CANNES, France - The Cannes Film Festival can validate an aspiring filmmaker like few other places. In a year light on American directors at Cannes, one of the few trumpeted by the festival is Paul Dano, whose filmmaking debut "Wildlife" opened Cannes' Critics Week sidebar.
"Wildlife," which the 33-year-old Dano scripted with his partner Zoe Kazan, is based on the 1990 Richard Ford novel, set in 1960s Montana and seen largely through the eyes of a teenage boy, Joe (Ed Oxenbould). After his father (Jake Gyllenhaal) loses his job and enlists to fight wildfires outside of town, Joe watches their family begin to disintegrate.
Carey Mulligan, in a standout performance, plays Joe's anguished mother.
Classically composed with an undercurrent of emotion, "Wildlife" has been praised as a breakthrough for Dano ("Little Miss Sunshine," ''There Will Be Blood," ''Prisoners"). In its review, Variety called him a "natural-born filmmaker with an eye for elegant, spare compositions."
As an actor, Dano has been a Cannes regular in recent years (Paolo Sorrentino's "Youth," Bong Joon-ho's "Okja"), and in an interview on a hotel rooftop terrace, he spoke about how international cinema led him into filmmaking.
AP: When did you start wanting to direct?
Dano: I've wanted to make films for a long time. I think, probably around 20, I started to think about film in a more serious way. I didn't know what I would write. I read this book and it just sort of haunted me. I read it a few times in a year and I daydreamed about it a lot. I let it be with me for a while to make sure I wanted to do it. Once I thought of what the final scene would be and the final image, I got the bug.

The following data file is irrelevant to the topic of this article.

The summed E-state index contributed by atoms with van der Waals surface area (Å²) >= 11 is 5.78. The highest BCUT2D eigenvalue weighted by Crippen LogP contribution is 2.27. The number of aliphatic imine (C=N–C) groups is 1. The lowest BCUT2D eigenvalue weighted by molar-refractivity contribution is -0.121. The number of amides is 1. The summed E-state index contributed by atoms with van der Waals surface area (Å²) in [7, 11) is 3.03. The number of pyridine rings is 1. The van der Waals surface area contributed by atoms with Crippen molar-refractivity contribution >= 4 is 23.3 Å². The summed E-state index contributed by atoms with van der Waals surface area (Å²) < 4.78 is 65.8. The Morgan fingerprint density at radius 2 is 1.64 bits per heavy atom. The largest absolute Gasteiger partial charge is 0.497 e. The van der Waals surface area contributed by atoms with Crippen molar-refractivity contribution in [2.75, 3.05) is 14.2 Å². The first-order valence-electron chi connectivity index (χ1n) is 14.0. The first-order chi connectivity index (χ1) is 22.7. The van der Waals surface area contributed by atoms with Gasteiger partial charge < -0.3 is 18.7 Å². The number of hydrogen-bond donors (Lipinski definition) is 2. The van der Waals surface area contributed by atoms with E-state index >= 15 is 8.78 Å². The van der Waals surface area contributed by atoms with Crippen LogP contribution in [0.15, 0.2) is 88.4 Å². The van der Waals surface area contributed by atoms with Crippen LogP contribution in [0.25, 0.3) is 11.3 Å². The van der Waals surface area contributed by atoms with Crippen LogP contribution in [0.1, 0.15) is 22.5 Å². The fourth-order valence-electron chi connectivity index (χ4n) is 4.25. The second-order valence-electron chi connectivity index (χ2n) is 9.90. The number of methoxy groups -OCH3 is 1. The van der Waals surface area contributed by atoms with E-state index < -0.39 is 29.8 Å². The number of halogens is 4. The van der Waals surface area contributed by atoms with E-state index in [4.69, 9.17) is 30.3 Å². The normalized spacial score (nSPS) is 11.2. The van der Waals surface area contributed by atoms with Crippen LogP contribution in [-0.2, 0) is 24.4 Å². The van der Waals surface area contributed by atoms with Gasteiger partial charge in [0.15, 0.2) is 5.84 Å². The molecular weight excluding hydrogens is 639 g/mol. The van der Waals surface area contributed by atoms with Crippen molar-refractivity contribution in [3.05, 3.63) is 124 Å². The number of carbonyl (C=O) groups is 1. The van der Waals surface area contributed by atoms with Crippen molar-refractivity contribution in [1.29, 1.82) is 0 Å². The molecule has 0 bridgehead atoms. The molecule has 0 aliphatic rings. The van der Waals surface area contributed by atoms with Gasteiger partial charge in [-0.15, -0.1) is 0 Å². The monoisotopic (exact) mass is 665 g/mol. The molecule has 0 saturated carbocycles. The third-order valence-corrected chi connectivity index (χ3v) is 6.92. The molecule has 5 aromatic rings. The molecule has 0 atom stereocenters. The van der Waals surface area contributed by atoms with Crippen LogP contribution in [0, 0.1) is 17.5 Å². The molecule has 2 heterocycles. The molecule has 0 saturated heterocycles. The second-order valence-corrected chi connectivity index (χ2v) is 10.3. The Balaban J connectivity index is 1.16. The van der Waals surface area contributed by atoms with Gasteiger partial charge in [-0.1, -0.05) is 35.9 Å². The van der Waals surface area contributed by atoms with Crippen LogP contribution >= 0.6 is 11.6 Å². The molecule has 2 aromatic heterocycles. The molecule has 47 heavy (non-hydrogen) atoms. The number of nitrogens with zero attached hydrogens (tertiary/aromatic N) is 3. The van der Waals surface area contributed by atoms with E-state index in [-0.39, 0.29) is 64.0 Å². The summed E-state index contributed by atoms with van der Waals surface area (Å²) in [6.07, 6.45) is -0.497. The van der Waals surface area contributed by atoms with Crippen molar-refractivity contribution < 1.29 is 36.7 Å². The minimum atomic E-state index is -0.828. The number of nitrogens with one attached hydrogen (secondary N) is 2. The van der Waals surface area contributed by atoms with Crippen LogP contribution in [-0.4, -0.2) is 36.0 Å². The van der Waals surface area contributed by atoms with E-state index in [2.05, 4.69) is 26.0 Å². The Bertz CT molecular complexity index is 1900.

AP: Was it motivated by some experience you had as an actor or some creative urge that was unfulfilled?
Dano: There was definitely one moment in my late teens, early 20s when I started watching a lot of foreign cinema that I didn't know about and being like, "I didn't know you could do that." I remember seeing "A Man Escaped" by Robert Bresson for the first time and being like, "Whoa. That's so spare and pure." The more stuff you see, the more it starts to open up what it is. It starts to be a language in your head.
AP: You must have early on envisioned the film with some of that sparseness and quiet.
Dano: That was there from the get-go as an impression. That was the feeling. For me, simple is the hardest thing — and I think it's one of the most complex things. I remember telling some crew members that it's like sushi. It looks simple but it's very complex. If we were to overcut or do too many push-ins or something, it's actually being reductive. It's meant to be an honest look at their experience, so it's really about what's happening on the actor's face in between the lines.
AP: If you squint, the actor who plays Joe in the film looks a little like a young you. The film is very much from his perspective. Did you particularly identify with that perspective of seeing one's parents?
Dano: Yeah, I must have. Probably my first attraction to the book was actually about the Jeanette character because the mystery of our parents is very fascinating. But I think ultimately the connection to Joe is the more unconscious reason. It's something about the honesty of his gaze.
I remember what it was like to suddenly go: "Oh, wait. Things are complicated. Things can be hard." There's so much love here but so much struggle. I'm still probably a little naive to it. My sister worked on the film; she's a costumer. And she said, "That jacket you put Joe in is just like a jacket you used to wear." And I had no clue.
Follow AP Film Writer Jake Coyle on Twitter at: http://twitter.com/jakecoyleAP